Foodborne diseases. Emerging pathogens and trends

Infect Dis Clin North Am. 1998 Mar;12(1):199-216. doi: 10.1016/s0891-5520(05)70418-9.

Abstract

The epidemiology of foodborne diseases is rapidly changing. In the past 15 years, new foodborne pathogens, such as Campylobacter jejuni and Escherichia coli O157:H7, have emerged as important public health problems. Well-recognized pathogens, such as Salmonella serotype Enteritidis, have increased in prevalence or become associated with new vehicles, and pathogens such as C. jejuni and S. Typhimurium are becoming increasingly resistant to antimicrobial agents. Evolving trends in foodborne diseases are being driven by the same factors that have led to the emergence of other infectious diseases: changes in demographic characteristics of the population, human behavior, industry, and technology and the shift toward a global economy, microbial adaptation, and breakdown in the public health infrastructure. Addressing emerging foodborne disease will require more sensitive and timely surveillance, enhanced methods of laboratory identification and subtyping, and identification of effective prevention and control strategies.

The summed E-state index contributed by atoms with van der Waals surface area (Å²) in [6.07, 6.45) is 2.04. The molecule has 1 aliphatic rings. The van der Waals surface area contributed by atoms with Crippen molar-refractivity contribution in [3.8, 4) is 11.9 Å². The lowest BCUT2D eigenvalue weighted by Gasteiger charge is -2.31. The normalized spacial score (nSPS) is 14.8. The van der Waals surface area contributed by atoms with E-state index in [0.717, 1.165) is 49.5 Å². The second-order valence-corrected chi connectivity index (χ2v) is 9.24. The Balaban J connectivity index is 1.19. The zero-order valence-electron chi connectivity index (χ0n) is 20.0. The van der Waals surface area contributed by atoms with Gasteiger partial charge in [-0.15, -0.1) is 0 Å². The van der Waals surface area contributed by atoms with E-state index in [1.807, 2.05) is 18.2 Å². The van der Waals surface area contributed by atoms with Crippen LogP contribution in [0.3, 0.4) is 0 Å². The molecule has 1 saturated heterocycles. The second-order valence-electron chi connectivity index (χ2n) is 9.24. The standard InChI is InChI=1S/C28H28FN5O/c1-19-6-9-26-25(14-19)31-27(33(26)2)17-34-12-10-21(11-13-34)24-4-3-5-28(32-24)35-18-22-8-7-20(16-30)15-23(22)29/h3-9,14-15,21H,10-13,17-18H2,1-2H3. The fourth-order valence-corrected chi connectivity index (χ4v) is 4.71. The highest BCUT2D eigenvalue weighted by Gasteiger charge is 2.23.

Publication types

  • Review

MeSH terms

  • Bacterial Infections / diagnosis
  • Bacterial Infections / epidemiology*
  • Bacterial Infections / prevention & control
  • Drug Resistance, Microbial
  • Food Handling
  • Food Microbiology*
  • Humans
  • Industry
  • Population Surveillance
  • Protozoan Infections / diagnosis
  • Protozoan Infections / epidemiology*
  • Protozoan Infections / prevention & control
  • Public Health Administration / methods
  • Travel